While we are dealing with very different boats than fast cats here, the point is that while fully-battened roachy sails work beautifully in many conditions, especially the sort of conditions in which we sail championships and major races that really count, in other conditions they can close off and stall even when well handled. For very good reasons linked to their high performance in most winds, most cats have roachy battened mains and flat sails which may stall more and develop less power than the typical deeper mono sail. And for the same very good reasons, fast cats have fairly low-area centreboards which may mean that they can't use deeper sails in light winds without "overloading" the foils.

    A while ago I was on rescue boat duty and watching our best cat sailor go downwind in about 5 knots. His main had 19% draft at the middle and about 20 degrees or more twist, which is a really deep, twisted shape - but his results indicate that it really, really works. Other fast cats do the same thing, and I've never been able to find a good theoretical explanation. I don't think it's just wind shear or anything. This is one of those things that makes one wonder whether the aerodynamic theory we know of, which is so fantastic in many ways, properly accounts for very low apparent windspeeds and high-aspect rigs.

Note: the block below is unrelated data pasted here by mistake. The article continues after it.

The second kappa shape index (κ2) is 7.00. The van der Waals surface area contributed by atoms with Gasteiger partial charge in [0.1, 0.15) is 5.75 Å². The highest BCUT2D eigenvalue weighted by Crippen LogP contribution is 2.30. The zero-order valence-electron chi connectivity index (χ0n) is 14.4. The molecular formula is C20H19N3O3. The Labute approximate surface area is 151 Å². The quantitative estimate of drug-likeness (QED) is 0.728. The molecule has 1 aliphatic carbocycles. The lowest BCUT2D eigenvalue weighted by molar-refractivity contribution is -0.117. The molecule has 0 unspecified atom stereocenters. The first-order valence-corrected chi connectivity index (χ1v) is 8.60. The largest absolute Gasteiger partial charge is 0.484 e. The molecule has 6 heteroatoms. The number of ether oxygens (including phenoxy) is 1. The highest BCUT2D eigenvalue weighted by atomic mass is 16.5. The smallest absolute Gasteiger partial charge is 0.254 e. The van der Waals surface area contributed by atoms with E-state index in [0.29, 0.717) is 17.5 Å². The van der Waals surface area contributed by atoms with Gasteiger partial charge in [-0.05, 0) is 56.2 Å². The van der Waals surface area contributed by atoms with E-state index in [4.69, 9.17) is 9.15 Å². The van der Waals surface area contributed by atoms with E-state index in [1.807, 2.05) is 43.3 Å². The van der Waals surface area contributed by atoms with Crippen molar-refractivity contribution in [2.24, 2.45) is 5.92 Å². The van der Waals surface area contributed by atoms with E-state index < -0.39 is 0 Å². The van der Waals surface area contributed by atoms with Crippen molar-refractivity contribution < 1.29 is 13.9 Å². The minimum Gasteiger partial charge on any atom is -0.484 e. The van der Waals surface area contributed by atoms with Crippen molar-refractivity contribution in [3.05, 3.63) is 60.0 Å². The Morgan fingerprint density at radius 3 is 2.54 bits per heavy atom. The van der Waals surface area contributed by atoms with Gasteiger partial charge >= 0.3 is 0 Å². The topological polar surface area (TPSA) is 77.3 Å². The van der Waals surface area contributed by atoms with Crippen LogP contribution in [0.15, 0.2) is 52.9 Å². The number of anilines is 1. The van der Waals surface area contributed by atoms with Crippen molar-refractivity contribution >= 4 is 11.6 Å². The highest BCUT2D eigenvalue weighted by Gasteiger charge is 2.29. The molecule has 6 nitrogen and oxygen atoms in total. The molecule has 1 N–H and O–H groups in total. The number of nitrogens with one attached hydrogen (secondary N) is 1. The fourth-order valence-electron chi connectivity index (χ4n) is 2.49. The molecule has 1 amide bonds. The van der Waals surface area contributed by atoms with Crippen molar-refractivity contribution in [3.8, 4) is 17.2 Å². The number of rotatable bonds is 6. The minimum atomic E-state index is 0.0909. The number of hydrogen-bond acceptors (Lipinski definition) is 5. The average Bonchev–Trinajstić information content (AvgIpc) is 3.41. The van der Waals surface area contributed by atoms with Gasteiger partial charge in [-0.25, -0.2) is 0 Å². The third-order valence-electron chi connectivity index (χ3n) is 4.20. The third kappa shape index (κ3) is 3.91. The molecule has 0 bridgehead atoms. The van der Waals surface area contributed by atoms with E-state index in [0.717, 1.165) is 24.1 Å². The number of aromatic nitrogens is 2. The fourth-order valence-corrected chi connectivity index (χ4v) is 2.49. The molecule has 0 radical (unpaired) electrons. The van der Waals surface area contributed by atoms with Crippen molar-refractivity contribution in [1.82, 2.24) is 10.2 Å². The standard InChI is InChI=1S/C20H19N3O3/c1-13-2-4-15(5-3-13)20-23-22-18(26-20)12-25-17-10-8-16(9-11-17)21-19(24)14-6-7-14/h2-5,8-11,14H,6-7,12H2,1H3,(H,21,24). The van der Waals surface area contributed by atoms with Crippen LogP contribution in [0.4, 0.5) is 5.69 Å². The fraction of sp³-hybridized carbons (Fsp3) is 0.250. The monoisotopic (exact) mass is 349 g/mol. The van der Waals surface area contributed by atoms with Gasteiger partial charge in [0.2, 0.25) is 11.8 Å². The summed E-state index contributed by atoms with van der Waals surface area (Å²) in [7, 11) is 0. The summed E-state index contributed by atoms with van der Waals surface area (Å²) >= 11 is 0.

These are just ideas on a subject that interests me; I'm not claiming to know the truth but I do sail a wide range of craft and so may have an unusual perspective.